The day before the ALC research team concluded its visit in our congregation, Dr. Qualben asked if I would record some speaking in tongues for him. The next morning I turned on a tape recorder during my private devotions and gave the tape to Dr. Qualben before he left. In time I simply forgot about the tape. About ten years later I received a telephone call from a man who identified himself as Risto Santala, a longtime missionary to Israel from Finland... he heard a report on the charismatic movement from a Dr. Paul Qualben. In the course of his lecture, Dr. Qualben played the tape I had given him some years earlier. Santala perked up his ears because he recognized some Hebrew words. He asked Dr. Qualben if he could study the tape back in his room. He played the tape over many times. There were eight separate prayers in tongues. He recognized them as Hebrew, with some admixture of Aramaic. The subject matter was a hymn of praise cast in Old Testament bridal imagery. Santala subsequently published a book in Finland reporting his research on this tape... Risto Santala, Armolahjoista armon tasolta (Helsinki: Karas-Sana Oy, 1978). For a detailed summary of Santala’s study, see Welcome, Holy Spirit (pp. 409-411), and Ride the River, p. 97.

  • Is there any reason given in the book to believe that Christenson didn't have some familiarity with these languages? Lots of people have spoken those languages, and could do so in prayer. Commented Aug 12, 2021 at 19:12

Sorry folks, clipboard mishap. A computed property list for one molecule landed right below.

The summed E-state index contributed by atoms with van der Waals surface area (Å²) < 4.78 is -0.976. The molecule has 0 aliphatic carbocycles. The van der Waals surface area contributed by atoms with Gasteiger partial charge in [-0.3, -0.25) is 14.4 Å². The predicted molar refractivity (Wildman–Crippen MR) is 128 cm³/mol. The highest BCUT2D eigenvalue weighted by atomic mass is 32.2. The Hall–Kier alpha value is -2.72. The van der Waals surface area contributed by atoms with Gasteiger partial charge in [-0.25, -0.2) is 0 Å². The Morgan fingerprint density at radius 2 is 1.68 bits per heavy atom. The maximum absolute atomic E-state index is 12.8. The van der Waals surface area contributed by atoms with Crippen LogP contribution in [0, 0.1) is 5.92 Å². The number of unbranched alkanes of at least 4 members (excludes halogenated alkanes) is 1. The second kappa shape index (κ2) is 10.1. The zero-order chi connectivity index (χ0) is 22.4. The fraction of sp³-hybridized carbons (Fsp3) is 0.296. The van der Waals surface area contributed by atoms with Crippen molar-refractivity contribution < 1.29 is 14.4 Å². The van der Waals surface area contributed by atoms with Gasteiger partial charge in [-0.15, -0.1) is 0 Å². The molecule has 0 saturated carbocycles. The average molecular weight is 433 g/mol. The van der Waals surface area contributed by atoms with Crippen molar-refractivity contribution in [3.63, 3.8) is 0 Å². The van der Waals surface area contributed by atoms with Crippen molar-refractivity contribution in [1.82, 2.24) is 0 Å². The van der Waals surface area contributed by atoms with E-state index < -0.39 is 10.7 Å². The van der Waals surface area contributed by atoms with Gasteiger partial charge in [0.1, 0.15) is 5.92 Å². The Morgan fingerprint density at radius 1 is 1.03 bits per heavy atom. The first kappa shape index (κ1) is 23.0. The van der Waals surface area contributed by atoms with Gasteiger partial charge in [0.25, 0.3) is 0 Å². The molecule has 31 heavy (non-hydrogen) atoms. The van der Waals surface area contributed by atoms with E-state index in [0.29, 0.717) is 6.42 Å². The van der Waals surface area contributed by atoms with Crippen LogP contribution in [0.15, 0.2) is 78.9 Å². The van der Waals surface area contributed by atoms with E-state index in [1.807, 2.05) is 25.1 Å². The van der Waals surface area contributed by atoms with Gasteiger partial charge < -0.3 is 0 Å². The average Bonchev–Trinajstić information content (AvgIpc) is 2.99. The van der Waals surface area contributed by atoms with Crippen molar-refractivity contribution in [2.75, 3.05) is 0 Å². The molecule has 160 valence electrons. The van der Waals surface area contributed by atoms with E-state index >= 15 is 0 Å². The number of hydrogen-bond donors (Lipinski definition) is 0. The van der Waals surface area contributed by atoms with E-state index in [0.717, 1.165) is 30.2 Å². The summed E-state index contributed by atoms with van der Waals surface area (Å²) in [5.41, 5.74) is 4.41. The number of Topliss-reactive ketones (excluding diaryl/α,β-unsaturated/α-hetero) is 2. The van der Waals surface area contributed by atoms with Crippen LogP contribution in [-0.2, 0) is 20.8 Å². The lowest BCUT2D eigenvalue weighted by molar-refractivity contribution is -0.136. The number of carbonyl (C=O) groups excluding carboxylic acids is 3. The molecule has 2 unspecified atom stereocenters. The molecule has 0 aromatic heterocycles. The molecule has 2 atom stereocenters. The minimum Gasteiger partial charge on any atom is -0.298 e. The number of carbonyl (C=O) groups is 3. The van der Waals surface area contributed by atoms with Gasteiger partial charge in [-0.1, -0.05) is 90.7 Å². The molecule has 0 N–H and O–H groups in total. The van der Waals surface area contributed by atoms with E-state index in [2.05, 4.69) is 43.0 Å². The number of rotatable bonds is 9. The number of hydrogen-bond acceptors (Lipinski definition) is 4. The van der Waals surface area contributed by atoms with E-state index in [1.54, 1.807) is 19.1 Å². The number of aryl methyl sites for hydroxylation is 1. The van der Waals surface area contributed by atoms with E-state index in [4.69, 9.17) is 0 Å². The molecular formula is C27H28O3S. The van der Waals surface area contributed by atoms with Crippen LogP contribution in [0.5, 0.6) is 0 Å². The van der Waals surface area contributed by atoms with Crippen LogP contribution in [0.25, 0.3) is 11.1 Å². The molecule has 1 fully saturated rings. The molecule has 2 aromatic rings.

• 1
    👍 Christenson would have studied Hebrew at Seminary. However, the composition was partly in ancient Aramaic. It's not something that he claimed to be familiar with. The recording was done in 1963. The reference to subsequent multiple attestations, besides Rista Santala and his wife (also a scholar) is covered in Christenson's book, "Ride the River." It's not a knock down argument for Christianity, as a secularist could claim that there may be a natural explanation - e.g. the brain may have some latent ability to access a genetic history of certain languages & songs spoken by one's ancestors.
    – Jess
    Commented Aug 13, 2021 at 0:18
  • @Jess - I'm not sure if that explanation would apply to the case of an Irish woman speaking Mooré, the African language people speak in Burkina Faso (see this answer)
    – user50422
    Commented Aug 13, 2021 at 0:35
  • 1